Tarara says the supportive Howell community has made all the difference in Frontal Lobe Coworking’s success, particularly thanks to the city’s Main Street program. Howell, a Michigan Main Street community, was also awarded the Great American Main Street Award in 2018, a prestigious national award that recognizes exceptional models for comprehensive, preservation-based commercial district revitalization. Howell Main Street received the elite status due their achievements in transforming the downtown district into a cultural destination through community-driven economic development and placemaking efforts.
Through the City of Howell, Tarara learned about a new grant opportunity for businesses from Kate Litwin of the Downtown Development Authority. To support micro and place-based businesses with their technology needs, the Michigan Economic Development Corporation (MEDC) Small Business Services Team launched a pilot program for Michigan Main Street (MMS) communities. Called Optimize Main Street, the pilot program combines one-on-one technology technical assistance with up to $2,500 in grant funding to support the implementation of a tech-based small business project.
By participating in the MMS program, communities have previously demonstrated the ability to provide technical assistance, training and education to place-based businesses within their respective districts. Each local MMS Program was eligible to select up to five small businesses to participate in the pilot program.
Through Optimize Main Street, Tarara received hands-on small business technical assistance, as well as $2,500 to go towards the implementation of a technology project. During the one-on-one business coaching sessions, Tarara was able to refine business best practices (like discovering the true market demand for the coworking space which allowed her to increase pricing), discuss technology barriers and streamline business practices. Tarara plans to use the $2,500 from the MEDC to update the organization’s website, streamline their registration and payment processes and improve client experience.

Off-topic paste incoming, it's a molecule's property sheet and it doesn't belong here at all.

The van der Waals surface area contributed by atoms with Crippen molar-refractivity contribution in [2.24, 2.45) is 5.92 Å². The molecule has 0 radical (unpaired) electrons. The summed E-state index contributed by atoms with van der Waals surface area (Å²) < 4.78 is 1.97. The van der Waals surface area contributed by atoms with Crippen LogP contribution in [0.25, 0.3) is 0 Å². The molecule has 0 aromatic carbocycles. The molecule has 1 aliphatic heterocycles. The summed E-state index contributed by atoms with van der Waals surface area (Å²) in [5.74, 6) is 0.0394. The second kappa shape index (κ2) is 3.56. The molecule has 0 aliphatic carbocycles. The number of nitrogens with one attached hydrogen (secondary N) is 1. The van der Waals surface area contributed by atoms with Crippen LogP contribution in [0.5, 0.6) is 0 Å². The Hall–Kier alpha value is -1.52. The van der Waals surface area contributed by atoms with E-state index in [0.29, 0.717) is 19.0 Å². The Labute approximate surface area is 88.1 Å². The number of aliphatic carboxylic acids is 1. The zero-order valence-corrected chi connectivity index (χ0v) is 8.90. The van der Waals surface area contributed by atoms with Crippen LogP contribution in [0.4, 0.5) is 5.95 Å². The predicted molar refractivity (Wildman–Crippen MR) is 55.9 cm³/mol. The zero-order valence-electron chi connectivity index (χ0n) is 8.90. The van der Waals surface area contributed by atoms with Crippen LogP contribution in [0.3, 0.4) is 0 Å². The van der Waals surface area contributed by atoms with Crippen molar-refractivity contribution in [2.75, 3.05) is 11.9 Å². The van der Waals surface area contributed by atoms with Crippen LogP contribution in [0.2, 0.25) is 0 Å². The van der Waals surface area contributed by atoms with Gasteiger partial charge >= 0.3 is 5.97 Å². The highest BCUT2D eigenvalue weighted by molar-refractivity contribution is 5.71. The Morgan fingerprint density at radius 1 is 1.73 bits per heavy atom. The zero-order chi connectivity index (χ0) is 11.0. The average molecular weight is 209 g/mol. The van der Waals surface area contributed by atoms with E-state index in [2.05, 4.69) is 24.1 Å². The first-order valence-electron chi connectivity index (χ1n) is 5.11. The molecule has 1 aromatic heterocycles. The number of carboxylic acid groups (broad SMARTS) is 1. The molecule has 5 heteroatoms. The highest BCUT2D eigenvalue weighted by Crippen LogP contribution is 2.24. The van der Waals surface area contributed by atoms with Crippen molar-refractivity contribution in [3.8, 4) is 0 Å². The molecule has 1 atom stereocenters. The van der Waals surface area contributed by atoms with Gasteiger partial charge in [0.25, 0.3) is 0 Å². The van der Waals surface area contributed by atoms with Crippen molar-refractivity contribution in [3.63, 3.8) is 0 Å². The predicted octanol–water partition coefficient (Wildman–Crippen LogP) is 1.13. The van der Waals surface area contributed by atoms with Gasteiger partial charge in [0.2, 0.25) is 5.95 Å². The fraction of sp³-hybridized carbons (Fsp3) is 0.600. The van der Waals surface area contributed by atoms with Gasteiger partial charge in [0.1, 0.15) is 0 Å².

“This program has been fantastic,” Tarara said. “Not only did it allow for some financial assistance, which we needed to revamp our website, but it included business counseling. We have not upgraded our website since we opened nine years ago and as we have become busier, we have recognized some shortfalls in our membership process. We need a website that allows for new members to sign up online. It would be especially helpful for those needing a day pass because they are out of power or just traveling through for the day. We would also like to have the calendar included on the website, allowing for people to see what availability we have. Once completed, we will be more efficient, as well as more user-friendly. Without the grant money, we would not have been able to upgrade our website this year.”
In addition to updating their website, Frontal Lobe Coworking is continuing to make improvements to its physical space and increase coworking rental agreements to be more in-line with the market. With room to grow, Tarara knows the website optimizations will help take Frontal Lobe Coworking to the next level of customer service and community presence – and hopes to work with the MEDC in the future.
The first round of three for the Optimize Main Street pilot is complete. The program has supported 33 businesses including Frontal Lobe Coworking, resulting in 31 hours of 1:1 Technical Assistance/Business coaching and 25 hours of online, self-paced business tool access. In Round 1, $81,301.01 in grant dollars were deployed.
Find out how the MEDC is helping support the growth of vibrant, diverse and resilient communities at https://www.miplace.org/.